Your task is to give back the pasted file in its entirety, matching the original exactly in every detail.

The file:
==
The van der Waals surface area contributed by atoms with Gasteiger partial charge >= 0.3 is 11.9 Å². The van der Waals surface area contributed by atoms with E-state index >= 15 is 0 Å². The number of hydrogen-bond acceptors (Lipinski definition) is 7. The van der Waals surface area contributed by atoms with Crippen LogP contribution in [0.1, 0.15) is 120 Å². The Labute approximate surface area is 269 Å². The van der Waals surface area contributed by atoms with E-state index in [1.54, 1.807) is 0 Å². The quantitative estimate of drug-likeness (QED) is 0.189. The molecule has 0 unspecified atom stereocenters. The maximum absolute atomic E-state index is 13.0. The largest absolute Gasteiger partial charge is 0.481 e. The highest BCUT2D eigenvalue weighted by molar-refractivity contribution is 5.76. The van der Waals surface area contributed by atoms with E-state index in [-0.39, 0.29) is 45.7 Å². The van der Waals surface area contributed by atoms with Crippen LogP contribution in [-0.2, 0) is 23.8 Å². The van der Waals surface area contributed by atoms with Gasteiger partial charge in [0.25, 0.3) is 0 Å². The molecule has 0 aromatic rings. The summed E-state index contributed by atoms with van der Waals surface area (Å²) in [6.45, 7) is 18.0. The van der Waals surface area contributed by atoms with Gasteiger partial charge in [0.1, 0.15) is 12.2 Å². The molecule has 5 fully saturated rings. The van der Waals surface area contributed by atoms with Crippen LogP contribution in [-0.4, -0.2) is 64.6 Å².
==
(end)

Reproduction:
The van der Waals surface area contributed by atoms with Gasteiger partial charge >= 0.3 is 11.9 Å². The van der Waals surface area contributed by atoms with E-state index >= 15 is 0 Å². The number of hydrogen-bond acceptors (Lipinski definition) is 7. The van der Waals surface area contributed by atoms with Crippen LogP contribution in [0.1, 0.15) is 120 Å². The Labute approximate surface area is 269 Å². The van der Waals surface area contributed by atoms with E-state index in [1.54, 1.807) is 0 Å². The quantitative estimate of drug-likeness (QED) is 0.189. The molecule has 0 unspecified atom stereocenters. The maximum absolute atomic E-state index is 13.0. The largest absolute Gasteiger partial charge is 0.481 e. The highest BCUT2D eigenvalue weighted by molar-refractivity contribution is 5.76. The van der Waals surface area contributed by atoms with E-state index in [-0.39, 0.29) is 45.7 Å². The van der Waals surface area contributed by atoms with Crippen LogP contribution in [-0.2, 0) is 23.8 Å². The van der Waals surface area contributed by atoms with Gasteiger partial charge in [0.25, 0.3) is 0 Å². The molecule has 0 aromatic rings. The summed E-state index contributed by atoms with van der Waals surface area (Å²) in [6.45, 7) is 18.0. The van der Waals surface area contributed by atoms with Gasteiger partial charge in [0.1, 0.15) is 12.2 Å². The molecule has 5 fully saturated rings. The van der Waals surface area contributed by atoms with Crippen LogP contribution in [-0.4, -0.2) is 64.6 Å².